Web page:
Sunday, September 27, 2009

Boone: A 40-year (failed) War on Drugs

The Rio Grande Guardian

EL PASO, Sept. 27 - Earlier this week, attendees at the bi-national “U.S. War on Drugs” conference in El Paso heard 30-plus speakers address the 40-year failure of the U.S. ‘war on drugs’ policy and why it will never succeed.

All agreed the term ‘war’ should no longer be used, instead emphasis should be placed on better ways to disband cartels, stop the rampant use of drugs in the U.S. and help Mexico rebuild its society, torn asunder by the violence.

From across U.S. and Mexico, speakers representing the press, academic scholars from variety of disciplines, elected officials, former law enforcement officers, social service providers, community leaders, and even a conservative Republican judge, agreed that a thoughtful national dialogue must occur.

The conference grew from a resolution by Councilman Beto O’Rourke, which the El Paso City Council unanimously passed several months ago, calling for such a dialogue (including discussion of repealing the prohibition of some banned substances). While Mayor John Cook initially vetoed the resolution, he gave the welcoming address on Monday and his office provided staging support. Ironically, Rice University Professor, Dr. William Martin, related that the 1914 Act prohibiting the possession/use of marijuana and other drugs, grew from El Paso’s frustration with the behavior of laborers who’d brought their favorite ‘relaxation’ medication from Mexico.

Six panels presented topics ranging from “History, Successes and Failures” in the ‘drug war’ to the effects that violence has on communities in the U.S. and Mexico to social consequences and finally alternative strategies and policy proposals. There was general agreement that incarceration must be replaced by intervention and treatment that will lead to curing the ‘recovery’ and re-entrance into society as a worthwhile person. Unfortunately, government has provided far greater funding for incarceration than for programs to rehabilitate users; almost 50 percent of those currently in prison in the U.S. are there for drug use or possession.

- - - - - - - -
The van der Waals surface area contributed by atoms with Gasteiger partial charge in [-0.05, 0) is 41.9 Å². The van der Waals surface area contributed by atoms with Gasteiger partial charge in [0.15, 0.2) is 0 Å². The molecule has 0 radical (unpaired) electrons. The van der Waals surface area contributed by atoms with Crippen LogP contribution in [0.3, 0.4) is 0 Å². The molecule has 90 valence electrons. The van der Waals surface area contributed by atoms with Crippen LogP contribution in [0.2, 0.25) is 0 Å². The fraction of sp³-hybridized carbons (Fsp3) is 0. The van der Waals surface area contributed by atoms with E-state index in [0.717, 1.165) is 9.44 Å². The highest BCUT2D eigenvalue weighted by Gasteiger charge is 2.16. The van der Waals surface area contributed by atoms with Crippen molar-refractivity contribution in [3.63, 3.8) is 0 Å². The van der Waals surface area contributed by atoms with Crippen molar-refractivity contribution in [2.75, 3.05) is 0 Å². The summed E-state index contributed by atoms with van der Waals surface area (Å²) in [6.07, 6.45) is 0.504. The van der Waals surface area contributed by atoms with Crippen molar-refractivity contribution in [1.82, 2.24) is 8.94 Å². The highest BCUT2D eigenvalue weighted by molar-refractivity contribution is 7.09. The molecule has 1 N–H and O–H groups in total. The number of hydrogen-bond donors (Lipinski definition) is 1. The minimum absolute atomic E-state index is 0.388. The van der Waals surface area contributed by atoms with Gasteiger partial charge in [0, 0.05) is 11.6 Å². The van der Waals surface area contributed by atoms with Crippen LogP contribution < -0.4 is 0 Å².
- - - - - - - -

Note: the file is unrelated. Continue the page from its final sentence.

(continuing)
The Honorable Judge John P. Gray of California has discussed the failure of the drug policy publicly since 1992 on hundreds of national television and radio programs; his remarks, along with an emotion-charged speech by the former mayor of Medellin, Columbia, Dr. Sergio Fajardo, to more than 2,000 Juarez citizens (and many conference attendees) in Juarez on Monday evening, were the keynotes of the conference.

During Dr. Fajardo’s administration, which followed the cessation of the cartel wars in Medellin, state-of-the-art schools, library parks, affordable housing, and other amenities were built in Medellin’s poorest neighborhoods to discourage the return of crime. Entitled, “From Fear to Hope,” his address laid before the citizens of Juarez a blueprint for reviving and saving a city. Juarez already has instituted “El Pacto” an agreement between the ciudadania and gobierno (citizens and government) with specific objectives that these two groups owe each other, such as respect for the law and transparency in government.

Tuesday’s closing panel challenged attendees to initiate more dialogues to evaluate the ‘war on drugs’ as this must occur to continue to build momentum for policy change. We, who live on the Border, are the front line and should assume responsibility for presenting viable solutions to Washington to aid our communities in overcoming drug usage and violence.

While checking out at the hotel, I told the desk clerk, a young El Paso native, about Dr. Fajardo’s remarks and how everyone marveled at the successes in Medellin. He hesitated and then said, “Success was possible because we weren’t just across the river.” The story of the failed U.S. drug policy in ten short words.

Sarah Boone is a former banker, a business leader and commentator on border life. She lives in Del Rio, Texas.


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